One thing that I’ve found that works very well is to take that inexpensive pair of cute “flat” sandals to a cobbler and have him completely resole the shoe with the thinnest possible sole material. My cobbler uses a 1mm Vibram sole. It’s not an inexpensive option but it’s about the same cost as many minimal shoes and you can choose from more cute styles. You just have to look for a pair of “flats” where there is an obvious separation between the shoe upper and the sole (extending along the entire length of the shoe). The cobble will remove the entire sole (including that annoying heel) and attach the new thin sole to the upper. You’re left with a lighter, more flexible, thinner, completely flat shoe in your choice of style.

  3. I barefooted for years and was lucky to be able to just wear socks at work. I also stretch my calves daily but still developed severe plantar fasciitis. I have been in tremendous pain for months and recentlypurchase arch supports and New Balance minimum shoes. They help but I have a long way to go before I am recovered. Barefooting may not be appropriate for everyone:(

  4. Hi Katy! I’ve been reading your blog off and on for a few years and find it very helpful! 🙂 I have switched pillows and tried to be more conscious of the shoes I wear because of you. Thanks for all you’re doing!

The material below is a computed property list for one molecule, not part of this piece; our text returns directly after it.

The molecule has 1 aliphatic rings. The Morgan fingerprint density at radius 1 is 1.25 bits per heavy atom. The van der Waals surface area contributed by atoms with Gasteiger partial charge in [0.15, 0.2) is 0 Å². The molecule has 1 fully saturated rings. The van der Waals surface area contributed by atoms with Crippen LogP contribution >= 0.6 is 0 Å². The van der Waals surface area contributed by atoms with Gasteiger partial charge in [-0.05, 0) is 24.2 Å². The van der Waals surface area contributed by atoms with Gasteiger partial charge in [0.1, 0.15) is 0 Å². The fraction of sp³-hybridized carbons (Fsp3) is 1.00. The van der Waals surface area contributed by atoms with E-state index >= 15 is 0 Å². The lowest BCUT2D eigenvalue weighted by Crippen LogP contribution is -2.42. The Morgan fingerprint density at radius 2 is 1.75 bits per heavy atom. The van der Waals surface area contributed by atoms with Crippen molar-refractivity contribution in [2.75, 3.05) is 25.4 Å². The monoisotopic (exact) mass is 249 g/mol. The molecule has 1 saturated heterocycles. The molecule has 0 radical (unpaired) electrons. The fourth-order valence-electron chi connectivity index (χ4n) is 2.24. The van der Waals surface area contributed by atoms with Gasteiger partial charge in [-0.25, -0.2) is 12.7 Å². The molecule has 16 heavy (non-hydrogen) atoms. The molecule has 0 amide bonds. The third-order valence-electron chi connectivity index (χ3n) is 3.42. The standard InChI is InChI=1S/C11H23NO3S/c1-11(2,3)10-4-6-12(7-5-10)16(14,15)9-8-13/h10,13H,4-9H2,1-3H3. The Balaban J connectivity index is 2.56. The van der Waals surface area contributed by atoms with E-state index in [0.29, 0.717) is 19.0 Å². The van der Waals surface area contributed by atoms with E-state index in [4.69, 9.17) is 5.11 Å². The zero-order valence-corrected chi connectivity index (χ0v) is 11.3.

More importantly, your son is ADORABLE! Ack!

    1. I have that Crocs sandal, too. Agree they are cute and minimal and stay on. I thought they were great at first until i noticed some pressure in the forefoot & realized that they are not completely zero drop. Very close though.

  5. I have to say – I love my Sockwa shoes for just working around the house – esp. for gardening. They are effectively a glorified sock with a slightly lighter sole that prevents being worn out – but really nice.

    And I like the video on modifying the flip flop – how cute!

    Colleen – I solved my last issue of plantar fasciitis by looking for trigger points (feel like knots) along my calf – usually along the inside where the calf muscle comes around to the shin muscle. I massaged those out multiple times a day and after about a week much of my pain was gone (I had suffered from pf for over a year, and yes, mostly walked barefooted…). I realize that may not be the sole cause, but definitely worth a try, and I hope it helps.

  6. Thanks so much for your list!

    My biggest problem with sandals is that I just hate the feeling of something between my toes. I find that I constantly rub my big toe against the other one in an effort to dislodge that thing between them.